Aug. 20: Jason Bitsko, 21, Ohio, a 6-4, 280-pound offensive lineman for Kent State University, died during sleep at home. Final autopsy results are pending for public release. Sources: The Associated Press and WOIO-TV.
Aug. 16: Will Wheeler, 17, Massachusetts, a 5-11, 165-pound defensive back for Central Catholic High School, died during sleep at home. Autopsy is planned, reportedly, but no results are yet available online. Source: Eagle Tribune.
Aug. 13: William Shogran Jr., 14, Florida, a lineman for Sebastian River High School, collapsed at football practice then died at hospital. Heat illness possibly contributed, according to reports. Further information was unavailable at time of this posting. Sources: New York Daily News and WPTV-TV.
Aug. 11: Zyrees Oliver, 17, Georgia, an offensive lineman for Douglas County High School, collapsed during football practice on Aug. 5. He six days later at hospital of over-hydration, say doctors. Further pathology results are pending but currently unavailable online. Sources: Atlanta Journal-Constitution and The Weather Channel.
Aug. 10: Dan Malakoski, 36, Pennsylvania, collapsed while playing flag football and died at hospital, reportedly of cardiac arrest. Source: NewsItem.com.
Aug. 6: Noah Cornuet, 16, Pennsylvania, a 6-2, 270-pound lineman for Burrell High School, collapsed at football practice then died at hospital. Reportedly, a non-cancerous heart tumor caused the death. Further information is unavailable online. Sources: WTAE-TV and Pittsburgh Post-Gazette.
July 21: Shawn Afryl, 22, Minnesota, a 6-3, 310-pound offensive lineman for Winona State University, collapsed during a conditioning workout and died at hospital. Cardiac arrest reportedly caused the death. Sources: Chicago Tribune and Minneapolis Star Tribune.
June 30: Sean Tillotson, 17, Vermont, a running back and tight end for Oxbow Union High School, died of a pulmonary embolism, a blood clot lodged in lung tissue, during an airport layover in Denver, Colorado. Tillotson was recovering from a second surgery on a knee that was injured the previous football season. Source: Valley News.
June 30: Gage Meeks, 11, Louisiana, who was preparing to play football for Calhoun Middle School, became stricken at home and died at hospital. A doctor said cardiac arrest caused the death. Sources: KNOE-TV and Monroe News-Star.
May 21: An unidentified boy, 14, New Jersey, collapsed while throwing a football during PE class and died at hospital. The incident occurred at Thomas E. Harrington Middle School. Source: Philadelphia Inquirer.
April 27: James Michael Creamer Jr., 15, New York, a lineman for St. Peter’s Boys High School, died in sleep at his home. An allergic reaction or choking may have contributed to the death, say family members. Source: Staten Island Advance.
April 21: Jaqwan Cephus McGill, 16, North Carolina, a 5-6, 155-pound running back for South Columbus High School, collapsed at a convenience store and was pronounced dead at hospital. Autopsy was performed but results remain unavailable online. Sources: Fayetteville Observer and WECT-TV.
April 15: Mekail Evans, 17, Alabama, a 5-10, 195-pound linebacker for Clay-Chalkville High School, collapsed and died at home following a workout. The teen had a heart condition that was previously undiagnosed, say family members. Sources: Trussville Tribune and Al.com.
April 6: Ronald Cunningham, 19, North Carolina, a 6-2, 285-pound lineman for St. Augustine’s University, collapsed on campus, possibly of cardiac arrest, and died at hospital. Cunningham had recently injured a knee in football practice and was awaiting surgery. Pathology results, if any, are unavailable online. Sources: WTVR-TV, WRAL-TV, Charlotte News Observer and Richmond Times-Dispatch.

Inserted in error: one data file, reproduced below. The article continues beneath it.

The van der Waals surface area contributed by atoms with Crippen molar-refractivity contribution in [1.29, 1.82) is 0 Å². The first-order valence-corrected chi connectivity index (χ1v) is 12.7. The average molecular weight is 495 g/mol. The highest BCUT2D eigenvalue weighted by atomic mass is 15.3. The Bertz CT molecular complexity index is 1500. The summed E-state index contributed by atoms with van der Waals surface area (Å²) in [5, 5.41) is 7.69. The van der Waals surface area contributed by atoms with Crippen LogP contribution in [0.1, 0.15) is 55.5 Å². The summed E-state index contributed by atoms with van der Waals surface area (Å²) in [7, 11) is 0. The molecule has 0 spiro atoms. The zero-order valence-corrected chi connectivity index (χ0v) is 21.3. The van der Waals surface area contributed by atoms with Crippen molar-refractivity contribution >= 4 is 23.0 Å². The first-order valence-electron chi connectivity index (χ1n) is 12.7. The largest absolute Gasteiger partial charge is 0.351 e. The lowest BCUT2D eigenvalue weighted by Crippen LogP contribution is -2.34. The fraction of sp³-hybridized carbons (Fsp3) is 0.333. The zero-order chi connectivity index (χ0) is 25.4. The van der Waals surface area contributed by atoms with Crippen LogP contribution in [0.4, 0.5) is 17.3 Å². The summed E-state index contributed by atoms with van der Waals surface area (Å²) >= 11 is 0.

March 25: Will McKamey, 19, Maryland, a 5-9, 170-pound running back for the U.S. Naval Academy, collapsed of a brain bleed at practice on March 22 and died three days later in hospital, following surgery. No football contact distinguishable on video could be linked to the injury, say family members. McKamey previously suffered a severe brain bleed in football, 2012, when he was a high-school senior in Tennessee, but no surgery was performed after that incident and he returned to the sport. Sources: USA Today and TheDailyBeast.com.
March 8: DaQuan Henderson, 15, South Carolina, a defensive lineman for Whale Branch Early College High School, died at a hospital. Henderson’s mother said her son had been diagnosed with irregular heartbeat and a coroner reportedly determined natural causes for the death. Further information is unavailable online. Sources: Beaufort Gazette and MarshelsWrightDonaldson.com.
March 2: Desmond Pollard, 17, Texas, a 6-2, 180-pound receiver for Gilmer High School, collapsed and died during a pickup basketball game. Pathology results, if any, are unavailable online. Sources: KLTV-TV and KYTX-TV.
Feb. 8: Eddie Key III, 18, Nebraska, a 6-2, 270-pound lineman for Wayne State University, died in his sleep. Autopsy results reportedly list the cause as pulmonary edema, fluid buildup in the lungs caused by heart failure. Sources: KOLN-TV and Lincoln Journal Star.
Feb. 7: Ted Agu, 21, California, a 6-1, 240-pound defensive lineman for the University of California-Berkeley, became stricken during a team conditioning session and died. Autopsy results released in spring reportedly listed the cause as hypertrophic cardiomyopathy, thickening of the heart, but the player’s family later filed a wrongful death lawsuit, alleging he had a known sickle-cell condition. Sources: The Associated Press, San Francisco Chronicle, and SFGate.com.
Matt Chaney, with a MA in electronic media studies, is an independent writer, editor, teacher, and restaurant cook in Missouri, USA. For more information, including about his book Spiral of Denial: Muscle Doping in American Football (2009), visit the homepage at www.fourwallspublishing.com. Email him at firstname.lastname@example.org.